Lethbridge Herald, The (Newspaper) - March 5, 1974, Lethbridge, Alberta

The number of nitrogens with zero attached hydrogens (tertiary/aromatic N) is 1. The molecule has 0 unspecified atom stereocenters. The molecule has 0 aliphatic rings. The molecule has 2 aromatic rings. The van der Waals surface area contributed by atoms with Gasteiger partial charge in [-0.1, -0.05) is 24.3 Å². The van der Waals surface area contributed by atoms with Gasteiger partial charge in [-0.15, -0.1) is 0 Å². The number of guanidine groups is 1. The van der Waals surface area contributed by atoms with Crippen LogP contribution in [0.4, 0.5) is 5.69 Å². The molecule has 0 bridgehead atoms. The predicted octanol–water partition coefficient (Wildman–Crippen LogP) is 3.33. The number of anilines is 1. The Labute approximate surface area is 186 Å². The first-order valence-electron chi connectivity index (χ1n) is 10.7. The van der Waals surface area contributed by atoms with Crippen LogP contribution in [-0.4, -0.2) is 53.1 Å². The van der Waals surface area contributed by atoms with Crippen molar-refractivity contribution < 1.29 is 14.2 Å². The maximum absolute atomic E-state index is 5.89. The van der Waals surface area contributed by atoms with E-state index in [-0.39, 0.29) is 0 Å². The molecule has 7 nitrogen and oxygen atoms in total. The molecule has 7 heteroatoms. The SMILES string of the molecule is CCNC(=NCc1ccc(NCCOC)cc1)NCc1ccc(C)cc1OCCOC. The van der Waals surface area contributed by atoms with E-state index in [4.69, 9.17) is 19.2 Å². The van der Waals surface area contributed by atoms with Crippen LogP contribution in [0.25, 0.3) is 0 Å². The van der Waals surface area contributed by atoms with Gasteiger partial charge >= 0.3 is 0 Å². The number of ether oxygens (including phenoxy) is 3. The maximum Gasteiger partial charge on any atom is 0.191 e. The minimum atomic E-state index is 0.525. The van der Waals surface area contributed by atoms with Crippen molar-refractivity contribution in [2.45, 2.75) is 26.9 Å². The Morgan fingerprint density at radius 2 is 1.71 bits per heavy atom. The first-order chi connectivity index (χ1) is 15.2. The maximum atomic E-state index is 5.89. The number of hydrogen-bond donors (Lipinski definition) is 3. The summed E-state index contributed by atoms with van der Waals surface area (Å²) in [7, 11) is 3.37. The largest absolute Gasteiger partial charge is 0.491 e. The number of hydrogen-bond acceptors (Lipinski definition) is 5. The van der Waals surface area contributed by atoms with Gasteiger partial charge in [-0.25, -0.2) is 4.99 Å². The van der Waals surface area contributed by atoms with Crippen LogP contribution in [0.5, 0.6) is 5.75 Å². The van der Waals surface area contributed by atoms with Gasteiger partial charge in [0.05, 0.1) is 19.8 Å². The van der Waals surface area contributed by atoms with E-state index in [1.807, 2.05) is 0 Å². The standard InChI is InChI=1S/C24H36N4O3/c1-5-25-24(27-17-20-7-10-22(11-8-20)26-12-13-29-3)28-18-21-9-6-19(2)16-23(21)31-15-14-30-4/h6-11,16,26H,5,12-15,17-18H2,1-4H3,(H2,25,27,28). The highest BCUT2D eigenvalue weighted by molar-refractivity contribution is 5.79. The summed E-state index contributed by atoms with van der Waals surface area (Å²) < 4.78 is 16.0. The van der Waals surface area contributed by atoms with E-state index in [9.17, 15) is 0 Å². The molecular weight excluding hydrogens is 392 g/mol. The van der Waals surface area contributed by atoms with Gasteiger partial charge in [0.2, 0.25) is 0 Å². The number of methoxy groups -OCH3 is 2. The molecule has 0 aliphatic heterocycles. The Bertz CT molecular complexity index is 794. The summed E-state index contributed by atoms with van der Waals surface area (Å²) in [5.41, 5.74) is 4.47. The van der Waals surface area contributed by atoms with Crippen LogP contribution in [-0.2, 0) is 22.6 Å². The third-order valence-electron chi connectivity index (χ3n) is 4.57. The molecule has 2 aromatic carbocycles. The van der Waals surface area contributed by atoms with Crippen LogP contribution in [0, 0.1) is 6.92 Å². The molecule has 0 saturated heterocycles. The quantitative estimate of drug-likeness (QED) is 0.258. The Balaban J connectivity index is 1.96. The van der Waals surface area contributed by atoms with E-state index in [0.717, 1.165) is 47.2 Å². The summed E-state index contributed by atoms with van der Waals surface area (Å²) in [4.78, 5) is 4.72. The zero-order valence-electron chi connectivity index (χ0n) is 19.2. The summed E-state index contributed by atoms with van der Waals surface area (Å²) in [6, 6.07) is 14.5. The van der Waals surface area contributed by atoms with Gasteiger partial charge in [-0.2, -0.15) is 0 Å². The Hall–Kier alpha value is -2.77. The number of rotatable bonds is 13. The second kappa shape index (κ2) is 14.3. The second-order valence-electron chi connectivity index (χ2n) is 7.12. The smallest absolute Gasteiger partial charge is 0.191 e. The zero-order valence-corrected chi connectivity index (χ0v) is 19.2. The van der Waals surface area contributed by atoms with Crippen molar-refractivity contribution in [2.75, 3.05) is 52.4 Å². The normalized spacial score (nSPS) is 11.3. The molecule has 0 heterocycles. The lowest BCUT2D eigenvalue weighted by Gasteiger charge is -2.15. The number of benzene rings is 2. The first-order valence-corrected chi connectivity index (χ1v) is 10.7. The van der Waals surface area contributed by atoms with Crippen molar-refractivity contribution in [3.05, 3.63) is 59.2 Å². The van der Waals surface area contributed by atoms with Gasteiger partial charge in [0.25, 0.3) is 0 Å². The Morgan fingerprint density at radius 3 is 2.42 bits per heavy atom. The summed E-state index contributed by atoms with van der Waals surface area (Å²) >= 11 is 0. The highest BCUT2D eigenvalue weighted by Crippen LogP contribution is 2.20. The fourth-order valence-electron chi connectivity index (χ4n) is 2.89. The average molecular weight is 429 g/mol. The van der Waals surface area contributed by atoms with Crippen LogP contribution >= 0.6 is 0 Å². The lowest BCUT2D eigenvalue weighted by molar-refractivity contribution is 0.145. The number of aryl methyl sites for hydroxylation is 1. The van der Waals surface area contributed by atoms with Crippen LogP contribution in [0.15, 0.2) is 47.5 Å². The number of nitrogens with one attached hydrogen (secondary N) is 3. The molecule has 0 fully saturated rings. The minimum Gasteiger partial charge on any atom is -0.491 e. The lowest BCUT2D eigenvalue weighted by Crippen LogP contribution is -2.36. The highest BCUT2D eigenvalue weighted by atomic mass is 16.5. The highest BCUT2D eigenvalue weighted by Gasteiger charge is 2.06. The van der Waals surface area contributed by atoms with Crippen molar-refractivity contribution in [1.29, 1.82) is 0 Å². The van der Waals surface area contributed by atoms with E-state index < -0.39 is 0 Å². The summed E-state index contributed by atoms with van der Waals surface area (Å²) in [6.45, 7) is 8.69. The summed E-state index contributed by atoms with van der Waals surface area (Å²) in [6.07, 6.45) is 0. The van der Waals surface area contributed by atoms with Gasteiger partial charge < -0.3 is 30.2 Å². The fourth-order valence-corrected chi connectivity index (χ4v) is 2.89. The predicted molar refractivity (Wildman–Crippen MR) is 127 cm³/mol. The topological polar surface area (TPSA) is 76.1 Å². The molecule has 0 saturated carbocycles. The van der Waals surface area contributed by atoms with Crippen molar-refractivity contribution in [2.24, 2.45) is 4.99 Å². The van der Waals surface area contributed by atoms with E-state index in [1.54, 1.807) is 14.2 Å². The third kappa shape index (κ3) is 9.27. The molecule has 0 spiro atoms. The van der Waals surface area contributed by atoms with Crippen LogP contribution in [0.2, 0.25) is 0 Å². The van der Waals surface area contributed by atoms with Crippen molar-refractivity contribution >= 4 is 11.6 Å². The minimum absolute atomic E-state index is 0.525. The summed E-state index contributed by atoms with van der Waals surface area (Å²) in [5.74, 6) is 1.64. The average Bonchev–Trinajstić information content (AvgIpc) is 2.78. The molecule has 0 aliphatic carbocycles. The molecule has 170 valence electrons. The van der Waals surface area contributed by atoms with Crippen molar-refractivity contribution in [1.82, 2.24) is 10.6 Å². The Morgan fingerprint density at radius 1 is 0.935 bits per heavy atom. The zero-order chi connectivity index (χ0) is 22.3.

TtiMday, March 6, LCTHBRIDOE HERALD-17 Vows oust permissiveness Marriage gains popularity Golden anniversary Mr. and Mrs. F. J. Harty of Lethbridge celebrated their 50th anniversary with a family supper held at Sven Ericksen's Family Restauram. The couple were married at Sacred Heart Church in Groton and farmed in the area until 1957 when they retired and moved into the city. They have two daughters, Barbara King and Rose Foss, both of Foremost; and sons, Ben of Rumsey, Math of Foremost, Lawrence of Avonlea, Sask., and Frank of Foremost. Ann Landers Dear Ann Landers: I am 23. My little brother is 12. Ever since this kid was born I have been an instant, non-paid babysitter. All through high school I had to miss things that were really important to me because I had to stay home with my little brother. My mother never missed a thing. Even when I was in college and working part- time, I had to sit on a moment's notice. Once I offered to pay a sitter so I could go to a homecoming dance. Mom said, "No. We never hired a sitter for you and you aren't going to hire one for him." grandmother was Mom's unpaid sitter in those days.) I've been married two years and I'm still sitting. Don't you think a boy in the seventh grade should be able to stay by himself an evening? I told my mother that if she could leave me with a baby when I was 11, a kid who is nearly 13 should be able to stay by himself. Her response: "You're a girl. That's different." What do you say? Had It Dear Had: Your mother started early to dominate you. Unfortunately you never grew up emotionally to the point where you could shake loose and be independent. You should have bailed out of that situation years ago. How about today? Ann Landers: Notice I am skipping the "dear." You have a lot of nerve devoting an entire column to catlovers, meat loaf recipes and morons who want to know if Scotsmen wear anything under their kilts. Don't you realize a lot of people need help with serious problems? For example, I am desperate for advice and it's been at least two weeks since I wrote to you. So far, my letter has not appeared in the paper. It's this couple. He's a home-town friend of my husband. They keep inviting themselves to our house for weekends. They have never invited us to theirs, nor have they ever written a thank-you note, sent a gift or brought anything. The wife is a lazy slob. She expects me to wait on her and I am sick of it My husband knows they are a strain on me and has agreed to do whatever I say. But I just can't seem to get up the nerve to tell them why I don't want WeelVhimsv them to visit us anymore. Can you help me? Scanton, Pa. Dear Scran: (Notice I'm calling you dear.) Sorry, I can't do a thing for you. You'll have to do it yourself. This advice is so old I'll have to shave it to repeat it. Here it is: It takes two people to create such a situation an insensitive clod, and a weak- livered sap. If you recognize yourself as one of the two, it's about time. Confidential to Where Was She was probably so busy with her church work that she couldn't find time to practice her religion. By SCOTT THORNTON GENEVA (Reuter) The institution of marriage is more popular than ever in Europe and is successfully riding the storm of modern permissive society, according to a survey by the United Na- tions, the World Health Or- ganization (WHO) and the Economic Commission for Europe More and more couples in both east and west Europe are heading for altars or registry offices, although increasing numbers are also regretting their marital vows, getting divorced and shying away from marriage, it said. The three international bod- ies reported that east Eu- ropeans are generally the keenest on marriage, that an increasing number of Scandi- navians appear to be living together before tying the ma- rital knot, and that the big- gest current boom in mar- riages is in the Soviet Union. UP IN BULGARIA Marriage is most common in Bulgaria where 73.7 per cent of women over 15 are wed. In Romania, just over 30 per cent of women considered least by the statis- spinsters. It is least favored in Fin- land and Austria, where only about 55 per cent of women over 15 settle down with a marriage partner, the survey revealed. Of the northern European countries only Sweden showed a decrease in the number of marriages per head of "eli- gible" women, while in the Netherlands the figure leaped from 78.3 per spinsters a year in the 1960s to 100.5 in the early 1970s. "There has been a contin- uous increase in the propor- tion of married women and a consequent decline in the single state in virtually all European countries" the re- port commented. ECE officials who released the report as background ma- terial to World Population Year in 1974, in advance of a fuller survey to be published by UN headquarters in New York next year, said that par- ticularly striking was the in- crease in the number of mar- riages in the Soviet Union. More than 70 per cent of Soviet females in the 18-48 age group were married, compared with about 55 per cent in the 1960s, they said. Europeans are getting the marriage bug at a younger age, too, the only exceptions being Bulgaria and Yugo- slavia where people had de- veloped this habit several decades ago. "It is interesting to note a distinct upward inflexion of the (chart) curves in Den- mark and Sweden in the mid- 1960s probably associated with the spreading practice among young people to cohabit without formal contract of the report said. Divorces are generally in- creasing, with the sharpest rises since 1960 in Eastern Europe, Norway, Finland, Britain and Belgium. In so- cialist countries, Denmark, Austria and Sweden, at least one in every seven women who marries now will end up divorced, the report stated. Around 1970 in the Soviet Union, where the divorce rate is also comparatively high, .more than twice as many women are being divorced than 10 years previously. "The divorce rates are largely a function of social legislation and the trends in Eastern Europe can be attrib- uted in the main to the rela- xation of the laws on di- the three organ- izations reported. Calendars The McNally Women of Unifarm will cater at the Bartlett auction to take place March 15. Members are asked to donate pies. The 4-H beef club will be selling gate signs, interested persons may contact Brian Murray. The Lethbridge Women's Institute will hold a sewing tea at the home of Mary Mahon, 940 14th St. S., at p.m. Wednesday. The Hi Neighbor Club will not hold a dance for this week only due to illness of instructor. Tickets for Kiss Me Kate, a musical production by the LCI, are now available at Leister's Music. The play will be staged March 20 through 23 at the Yates Memorial Centre. The Big Brother Association of Lethbridge and District will hold a regular meeting at 8 p.m. Wednesday in the auditorium of St. Michael's residence. All members and general public welcome to attend. Please note change of place. There will be a Christian Science testimony meeting held at p.m. Wednesday in the church auditorium, 1203 4th Ave. S. Everyone welcome. City council of Beta Sigma Phi will hold the usual meeting tonight at 8. Friendship Lodge will hold a regular meeting at 8 p.m. Wednesday in the IOOF Hall. Usual lunch. The Southern Alberta Gaited Horse Association will meet tonight at 8 at 315 7th St. S. All interested persons welcome to attend. The U of L Alumni Association will sponsor the spring fling March 15 at the Henderson Lake Golf Club, from 9 p.m. to 1 a.m. All former U of L students, honorary members and their guests welcome. Tickets available from the registrar's office or alumni members. Women join OTTAWA (CP) In 1969, there were women paid workers in the Canadian labor force. Of these, were union members. Women constituted 21.2 per cent of the total union membership. The proportion ranged from 56 per cent in the services industry to 0.5 per cent in the construction industry. Marks 90th birthday Mrs. Minnie Moffat was honored on the occasion of her 90th birthday with a tea and reception held for family and friends, at the home of Mr. and Mrs. J. Graham. Mrs. Moffat was born in Spokane, moving to Southern Alberta and the Hussar district in 1918. She has five children, Eleanor Holroyd of Leth- bridge, John of Calgary, Loren of Spokane, Ann Scott of Montreal and Jerry of Winnipeg. Mrs. Moffat also has 15 grandchildren and 13 great-grandchlidren. She has been active in community affairs and in the Order of the Eastern Star, as an elder in the first United Church, a life member of UCW and taught Sunday school until she was 80 years old. Pork still requires thorough cooking CHICAGO (CP) Trichi- nosis, a serious illness con- tracted from infected pork, has declined dramatically in the last 25 years but the Journal of the American Medical Association says it still is advisable to cook pork thoroughly before eating. In its February issue, the magazine reports on two small outbreaks of the disease in New York among Thai immigrants who ate raw pork in foods popular in their native country. Swine in Thailand are free of the infection and the victims were unaware of the danger in the United States. The outbreaks in 1971 and 1973 affected 23 persons, all Thais. Most were seriously ill and one died. The article said 115 of trichinosis were reported in the U.S. in ]971, compared with a high of 393 in 1951. A federal regulation in 1953 requiring the cooking of garbage fed to swine started the decline. FOOT NOTES by JOE Joe GREEN'S SHOES Downtown on Sixth Street No. the Boss isn't going col- just wants to show off his shoes from JOE GREEN'S. CHARGFX master charge Olympic Lottery Canada DRAW JULY Sc.ifl your Child'sQuewitm w> Uispi Buy your tickets at banks, trust companies, caisses populaires, credit unions or retailers depending in which province you live. The 1st draw will be televised coast-to-coast live from Ottawa on April 15thr 1974.